To the editor: The Times reports that two-thirds of Los Angeles firefighters and 60% of police officers filed an on-the-job injury claim in the last three years. The article also states that many "injuries" don't occur in the line of duty. Rather, they occur in peripheral activities such as sports. ("L.A. audits: Costly police, firefighter workers' comp claims avoidable," March 26)
According to a spokesman for the Los Angeles city controller's office, "the departments do an admirable job of preventing injuries in the line of fire," and "they need to focus on smaller, common and preventable injuries." Perhaps they need to focus on a workplace culture that allows or encourages the filing of such questionable claims.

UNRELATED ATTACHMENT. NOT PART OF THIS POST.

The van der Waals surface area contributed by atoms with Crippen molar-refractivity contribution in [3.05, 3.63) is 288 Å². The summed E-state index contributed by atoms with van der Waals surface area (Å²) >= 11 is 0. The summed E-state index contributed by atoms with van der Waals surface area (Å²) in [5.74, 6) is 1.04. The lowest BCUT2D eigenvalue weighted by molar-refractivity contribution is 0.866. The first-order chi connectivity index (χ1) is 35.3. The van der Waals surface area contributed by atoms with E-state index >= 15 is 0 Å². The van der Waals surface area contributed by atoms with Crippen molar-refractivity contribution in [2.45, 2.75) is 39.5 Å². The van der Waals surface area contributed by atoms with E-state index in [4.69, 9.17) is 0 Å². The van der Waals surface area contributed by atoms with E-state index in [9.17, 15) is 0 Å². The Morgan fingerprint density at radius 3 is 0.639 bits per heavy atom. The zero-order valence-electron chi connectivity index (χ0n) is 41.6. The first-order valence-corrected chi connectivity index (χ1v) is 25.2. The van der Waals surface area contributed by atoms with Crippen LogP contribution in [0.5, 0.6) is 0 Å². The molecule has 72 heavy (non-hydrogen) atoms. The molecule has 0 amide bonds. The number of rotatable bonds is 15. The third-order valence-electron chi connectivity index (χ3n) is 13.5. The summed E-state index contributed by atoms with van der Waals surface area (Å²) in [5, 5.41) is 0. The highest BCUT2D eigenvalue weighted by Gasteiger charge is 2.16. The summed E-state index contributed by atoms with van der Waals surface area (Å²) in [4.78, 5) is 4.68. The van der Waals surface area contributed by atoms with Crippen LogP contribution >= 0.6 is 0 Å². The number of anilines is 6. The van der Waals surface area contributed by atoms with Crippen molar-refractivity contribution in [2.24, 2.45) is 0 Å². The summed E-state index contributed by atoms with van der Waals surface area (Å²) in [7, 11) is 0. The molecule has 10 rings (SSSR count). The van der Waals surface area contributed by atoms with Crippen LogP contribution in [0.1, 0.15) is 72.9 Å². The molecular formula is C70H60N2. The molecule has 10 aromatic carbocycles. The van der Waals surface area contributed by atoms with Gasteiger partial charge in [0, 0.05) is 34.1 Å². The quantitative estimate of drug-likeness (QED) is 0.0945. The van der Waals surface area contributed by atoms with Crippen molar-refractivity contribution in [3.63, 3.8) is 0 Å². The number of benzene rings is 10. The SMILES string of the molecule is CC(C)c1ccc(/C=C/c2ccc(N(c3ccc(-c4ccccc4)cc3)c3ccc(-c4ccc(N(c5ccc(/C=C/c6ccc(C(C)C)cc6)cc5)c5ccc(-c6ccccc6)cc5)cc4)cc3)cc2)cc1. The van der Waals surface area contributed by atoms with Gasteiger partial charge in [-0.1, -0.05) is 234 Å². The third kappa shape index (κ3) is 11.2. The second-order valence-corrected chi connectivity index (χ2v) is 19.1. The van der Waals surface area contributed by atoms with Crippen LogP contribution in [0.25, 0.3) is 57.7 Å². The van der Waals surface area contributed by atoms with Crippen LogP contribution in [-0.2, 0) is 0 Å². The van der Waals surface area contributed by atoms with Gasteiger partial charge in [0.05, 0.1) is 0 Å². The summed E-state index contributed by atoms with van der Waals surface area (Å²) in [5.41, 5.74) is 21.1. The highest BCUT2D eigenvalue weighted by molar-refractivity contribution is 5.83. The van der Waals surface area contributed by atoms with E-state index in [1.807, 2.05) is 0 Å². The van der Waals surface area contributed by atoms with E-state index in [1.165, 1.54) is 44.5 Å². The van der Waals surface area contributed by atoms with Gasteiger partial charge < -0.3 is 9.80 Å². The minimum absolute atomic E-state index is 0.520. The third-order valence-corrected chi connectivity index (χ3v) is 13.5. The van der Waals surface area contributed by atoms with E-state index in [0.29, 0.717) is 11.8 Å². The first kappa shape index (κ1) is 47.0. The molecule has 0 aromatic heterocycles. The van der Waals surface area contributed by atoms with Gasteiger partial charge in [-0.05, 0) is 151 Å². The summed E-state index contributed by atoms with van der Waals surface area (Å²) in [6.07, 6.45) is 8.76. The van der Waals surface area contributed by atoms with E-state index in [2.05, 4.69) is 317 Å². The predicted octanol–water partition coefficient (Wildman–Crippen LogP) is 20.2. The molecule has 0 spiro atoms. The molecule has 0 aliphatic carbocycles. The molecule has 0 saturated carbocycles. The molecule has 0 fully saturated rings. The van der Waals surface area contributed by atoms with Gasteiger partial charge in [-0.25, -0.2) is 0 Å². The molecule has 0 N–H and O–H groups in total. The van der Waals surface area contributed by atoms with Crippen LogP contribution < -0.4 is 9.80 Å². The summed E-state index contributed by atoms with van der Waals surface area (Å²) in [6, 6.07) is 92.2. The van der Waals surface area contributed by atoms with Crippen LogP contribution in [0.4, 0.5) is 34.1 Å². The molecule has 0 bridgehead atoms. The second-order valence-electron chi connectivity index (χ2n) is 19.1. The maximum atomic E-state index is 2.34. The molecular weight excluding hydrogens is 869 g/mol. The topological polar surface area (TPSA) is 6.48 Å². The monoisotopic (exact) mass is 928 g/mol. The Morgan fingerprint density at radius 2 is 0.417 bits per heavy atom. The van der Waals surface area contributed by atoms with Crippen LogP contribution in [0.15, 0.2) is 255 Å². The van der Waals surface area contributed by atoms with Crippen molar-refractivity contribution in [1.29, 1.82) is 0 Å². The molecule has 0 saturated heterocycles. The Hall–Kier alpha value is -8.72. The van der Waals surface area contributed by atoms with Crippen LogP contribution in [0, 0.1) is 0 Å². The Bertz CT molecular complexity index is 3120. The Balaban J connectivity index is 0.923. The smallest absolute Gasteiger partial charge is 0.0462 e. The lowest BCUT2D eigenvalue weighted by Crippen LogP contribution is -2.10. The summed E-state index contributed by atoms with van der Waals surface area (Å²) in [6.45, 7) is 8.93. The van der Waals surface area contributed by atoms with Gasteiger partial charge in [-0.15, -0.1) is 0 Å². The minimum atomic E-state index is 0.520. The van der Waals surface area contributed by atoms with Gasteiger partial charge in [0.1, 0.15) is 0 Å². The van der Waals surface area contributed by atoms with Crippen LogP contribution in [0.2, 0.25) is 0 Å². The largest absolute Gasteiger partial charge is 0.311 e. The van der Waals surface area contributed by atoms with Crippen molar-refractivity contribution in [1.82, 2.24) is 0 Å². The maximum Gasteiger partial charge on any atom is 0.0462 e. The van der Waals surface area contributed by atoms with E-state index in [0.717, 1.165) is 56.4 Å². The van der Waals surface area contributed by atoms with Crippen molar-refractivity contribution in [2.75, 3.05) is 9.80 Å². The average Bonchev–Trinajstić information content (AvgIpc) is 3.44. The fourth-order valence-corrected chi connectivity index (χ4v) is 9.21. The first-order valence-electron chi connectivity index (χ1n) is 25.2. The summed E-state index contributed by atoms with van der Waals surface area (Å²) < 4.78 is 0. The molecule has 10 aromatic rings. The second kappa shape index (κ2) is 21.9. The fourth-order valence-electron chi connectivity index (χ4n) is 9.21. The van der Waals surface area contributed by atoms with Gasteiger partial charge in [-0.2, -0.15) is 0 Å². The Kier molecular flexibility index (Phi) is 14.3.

I find it incredulous that police officers and firefighters would "scam the system" in this manner. After all, aren't they sworn to uphold the law and protect the public?
Paul Hooper, Diamond Bar
To the editor: The fact that Los Angeles spends millions on city employees who receive workers' compensation for questionable injuries is the direct, if not the sole, cause for the city's low voter turnout.
In other words, the public understands that the individuals for whom they are voting are essentially window dressing, and regardless of who runs a particular office, the public employees and their unions go on forever.
Nathaniel J. Friedman, Beverly Hills